This Thursday, the ECB cut its main interest rate from 0.05% to 0% and cut its bank deposit rate, from minus 0.3% to minus 0.4%. The bank will also expand its quantitative easing program from €60bn to €80bn a month. This new QE will put a lot of money into the market which is intend to increase the inflation rate thus achieving an economic boost. Meanwhile, the Fed has also considered to a negative interest rate range due to the collapse of commodities prices in January. But now this topic is out of the table since the oil rally under the prospect that the coming conference between oil exporters in Moscow will work together on freezing the output at the end of this month. However, the QE in US never stops. Fed continually put the money into the market to stimulus the economy which makes the Wall Street eye more on the TIPS, Treasury inflation-protected securities.
The upturn in U.S. core inflation and rise in oil prices are causing money to pour into a trade that was one of Wall Street's favorites heading into 2016, according to Société Générale SA.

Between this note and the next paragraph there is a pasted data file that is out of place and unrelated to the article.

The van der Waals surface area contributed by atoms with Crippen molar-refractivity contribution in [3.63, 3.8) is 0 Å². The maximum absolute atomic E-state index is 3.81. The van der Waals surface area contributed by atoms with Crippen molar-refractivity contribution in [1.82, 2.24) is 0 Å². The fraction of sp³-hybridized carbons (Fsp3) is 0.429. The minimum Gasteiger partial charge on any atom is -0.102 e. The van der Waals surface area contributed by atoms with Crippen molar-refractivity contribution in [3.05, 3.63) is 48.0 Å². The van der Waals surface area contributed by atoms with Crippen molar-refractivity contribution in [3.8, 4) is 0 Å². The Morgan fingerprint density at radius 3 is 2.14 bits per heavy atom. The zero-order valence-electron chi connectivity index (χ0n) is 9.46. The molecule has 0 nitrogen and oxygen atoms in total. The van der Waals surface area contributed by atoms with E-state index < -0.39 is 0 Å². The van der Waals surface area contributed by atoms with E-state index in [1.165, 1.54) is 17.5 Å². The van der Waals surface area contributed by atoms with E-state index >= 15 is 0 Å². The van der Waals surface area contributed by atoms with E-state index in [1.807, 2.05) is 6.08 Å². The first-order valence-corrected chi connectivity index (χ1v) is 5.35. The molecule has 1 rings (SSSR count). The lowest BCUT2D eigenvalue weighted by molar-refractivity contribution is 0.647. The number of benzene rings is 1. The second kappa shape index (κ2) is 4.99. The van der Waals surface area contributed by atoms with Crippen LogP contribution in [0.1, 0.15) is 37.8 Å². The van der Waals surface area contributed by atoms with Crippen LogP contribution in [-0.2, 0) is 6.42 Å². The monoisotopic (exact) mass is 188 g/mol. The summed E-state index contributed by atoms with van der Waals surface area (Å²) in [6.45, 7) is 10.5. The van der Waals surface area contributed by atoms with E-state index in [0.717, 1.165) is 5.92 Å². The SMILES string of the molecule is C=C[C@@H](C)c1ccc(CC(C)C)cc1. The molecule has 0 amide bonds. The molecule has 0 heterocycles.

Late in 2015, strategists at Goldman Sachs Group Inc., JPMorgan Chase & Co., and Morgan Stanley were pounding the table on Treasury inflation-protected securities, based on the belief that market-based measures of price pressures over the medium term were far too subdued.
Breakeven inflation rates, however, continued to slide early in the year amid renewed weakness in oil and financial market turmoil. But conditions have since changed materially. U.S. core PCE inflation—the Federal Reserve's preferred gauge of price increases—rose 1.7 percent year over year in January to reach its highest level in almost three years. Higher oil prices are also buoying the outlook for inflation, with front-month West Texas Intermediate futures contracts up nearly 50 percent off their lows.
A chart from SocGen shows that in the four weeks ended Mar. 2, flows into inflation-protected U.S. bond funds picked up steam:
While the upward arrow in the chart might be an ambitious extrapolation, it doesn't leave any doubt about whether SocGen thinks these inflows will continue.
"In a context where deflation fears were too strong and are now gradually normalising, these inflows into inflation-protected bond funds clearly make sense, both in the U.S. and in Europe," wrote Alain Bokobza, the bank's head of global asset allocation.